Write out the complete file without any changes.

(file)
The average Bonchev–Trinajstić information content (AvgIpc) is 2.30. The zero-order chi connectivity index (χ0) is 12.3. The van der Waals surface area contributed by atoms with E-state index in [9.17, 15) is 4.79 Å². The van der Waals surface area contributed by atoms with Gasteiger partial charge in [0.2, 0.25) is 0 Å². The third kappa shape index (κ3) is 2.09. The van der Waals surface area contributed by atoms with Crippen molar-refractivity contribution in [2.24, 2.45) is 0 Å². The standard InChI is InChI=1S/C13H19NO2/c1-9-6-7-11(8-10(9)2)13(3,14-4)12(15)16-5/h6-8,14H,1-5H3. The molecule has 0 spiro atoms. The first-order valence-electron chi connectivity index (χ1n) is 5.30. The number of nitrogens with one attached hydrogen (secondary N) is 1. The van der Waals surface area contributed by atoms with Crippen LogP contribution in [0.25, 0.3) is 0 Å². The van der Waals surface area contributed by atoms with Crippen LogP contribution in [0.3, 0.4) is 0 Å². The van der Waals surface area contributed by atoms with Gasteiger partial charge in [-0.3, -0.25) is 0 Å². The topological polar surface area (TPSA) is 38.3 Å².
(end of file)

The average Bonchev–Trinajstić information content (AvgIpc) is 2.30. The zero-order chi connectivity index (χ0) is 12.3. The van der Waals surface area contributed by atoms with E-state index in [9.17, 15) is 4.79 Å². The van der Waals surface area contributed by atoms with Gasteiger partial charge in [0.2, 0.25) is 0 Å². The third kappa shape index (κ3) is 2.09. The van der Waals surface area contributed by atoms with Crippen molar-refractivity contribution in [2.24, 2.45) is 0 Å². The standard InChI is InChI=1S/C13H19NO2/c1-9-6-7-11(8-10(9)2)13(3,14-4)12(15)16-5/h6-8,14H,1-5H3. The molecule has 0 spiro atoms. The first-order valence-electron chi connectivity index (χ1n) is 5.30. The number of nitrogens with one attached hydrogen (secondary N) is 1. The van der Waals surface area contributed by atoms with Crippen LogP contribution in [0.25, 0.3) is 0 Å². The van der Waals surface area contributed by atoms with Crippen LogP contribution in [0.3, 0.4) is 0 Å². The van der Waals surface area contributed by atoms with Gasteiger partial charge in [-0.3, -0.25) is 0 Å². The topological polar surface area (TPSA) is 38.3 Å².